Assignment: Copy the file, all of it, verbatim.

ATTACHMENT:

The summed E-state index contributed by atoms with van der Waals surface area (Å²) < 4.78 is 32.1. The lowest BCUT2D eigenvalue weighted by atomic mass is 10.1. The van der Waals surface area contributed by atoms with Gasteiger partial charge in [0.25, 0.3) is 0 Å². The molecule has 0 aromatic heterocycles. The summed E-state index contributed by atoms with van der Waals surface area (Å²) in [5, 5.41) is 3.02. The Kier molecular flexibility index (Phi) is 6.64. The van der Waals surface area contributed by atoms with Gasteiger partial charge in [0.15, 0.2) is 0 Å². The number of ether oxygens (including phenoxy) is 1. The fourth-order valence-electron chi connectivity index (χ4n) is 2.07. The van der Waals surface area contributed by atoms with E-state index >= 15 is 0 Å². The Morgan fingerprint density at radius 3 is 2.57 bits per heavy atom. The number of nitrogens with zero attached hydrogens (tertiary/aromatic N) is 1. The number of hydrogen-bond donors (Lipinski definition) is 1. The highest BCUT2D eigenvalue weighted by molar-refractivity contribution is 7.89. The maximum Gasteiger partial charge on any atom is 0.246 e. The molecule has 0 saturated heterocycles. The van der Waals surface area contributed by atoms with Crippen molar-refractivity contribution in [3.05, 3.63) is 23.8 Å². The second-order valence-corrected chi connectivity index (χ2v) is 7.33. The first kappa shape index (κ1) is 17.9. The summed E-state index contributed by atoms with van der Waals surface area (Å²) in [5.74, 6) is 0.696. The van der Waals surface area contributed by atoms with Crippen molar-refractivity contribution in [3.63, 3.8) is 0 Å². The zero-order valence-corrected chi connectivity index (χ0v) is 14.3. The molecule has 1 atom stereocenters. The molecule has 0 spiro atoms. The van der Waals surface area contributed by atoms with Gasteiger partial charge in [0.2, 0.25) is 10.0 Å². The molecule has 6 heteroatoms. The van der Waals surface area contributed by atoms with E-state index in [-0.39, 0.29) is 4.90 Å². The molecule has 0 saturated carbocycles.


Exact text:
The summed E-state index contributed by atoms with van der Waals surface area (Å²) < 4.78 is 32.1. The lowest BCUT2D eigenvalue weighted by atomic mass is 10.1. The van der Waals surface area contributed by atoms with Gasteiger partial charge in [0.25, 0.3) is 0 Å². The molecule has 0 aromatic heterocycles. The summed E-state index contributed by atoms with van der Waals surface area (Å²) in [5, 5.41) is 3.02. The Kier molecular flexibility index (Phi) is 6.64. The van der Waals surface area contributed by atoms with Gasteiger partial charge in [0.15, 0.2) is 0 Å². The number of ether oxygens (including phenoxy) is 1. The fourth-order valence-electron chi connectivity index (χ4n) is 2.07. The van der Waals surface area contributed by atoms with E-state index >= 15 is 0 Å². The Morgan fingerprint density at radius 3 is 2.57 bits per heavy atom. The number of nitrogens with zero attached hydrogens (tertiary/aromatic N) is 1. The number of hydrogen-bond donors (Lipinski definition) is 1. The highest BCUT2D eigenvalue weighted by molar-refractivity contribution is 7.89. The maximum Gasteiger partial charge on any atom is 0.246 e. The molecule has 0 saturated heterocycles. The van der Waals surface area contributed by atoms with Crippen molar-refractivity contribution in [3.05, 3.63) is 23.8 Å². The second-order valence-corrected chi connectivity index (χ2v) is 7.33. The first kappa shape index (κ1) is 17.9. The summed E-state index contributed by atoms with van der Waals surface area (Å²) in [5.74, 6) is 0.696. The van der Waals surface area contributed by atoms with Crippen molar-refractivity contribution in [3.63, 3.8) is 0 Å². The zero-order valence-corrected chi connectivity index (χ0v) is 14.3. The molecule has 1 atom stereocenters. The molecule has 0 spiro atoms. The van der Waals surface area contributed by atoms with Gasteiger partial charge in [0.2, 0.25) is 10.0 Å². The molecule has 6 heteroatoms. The van der Waals surface area contributed by atoms with E-state index in [-0.39, 0.29) is 4.90 Å². The molecule has 0 saturated carbocycles.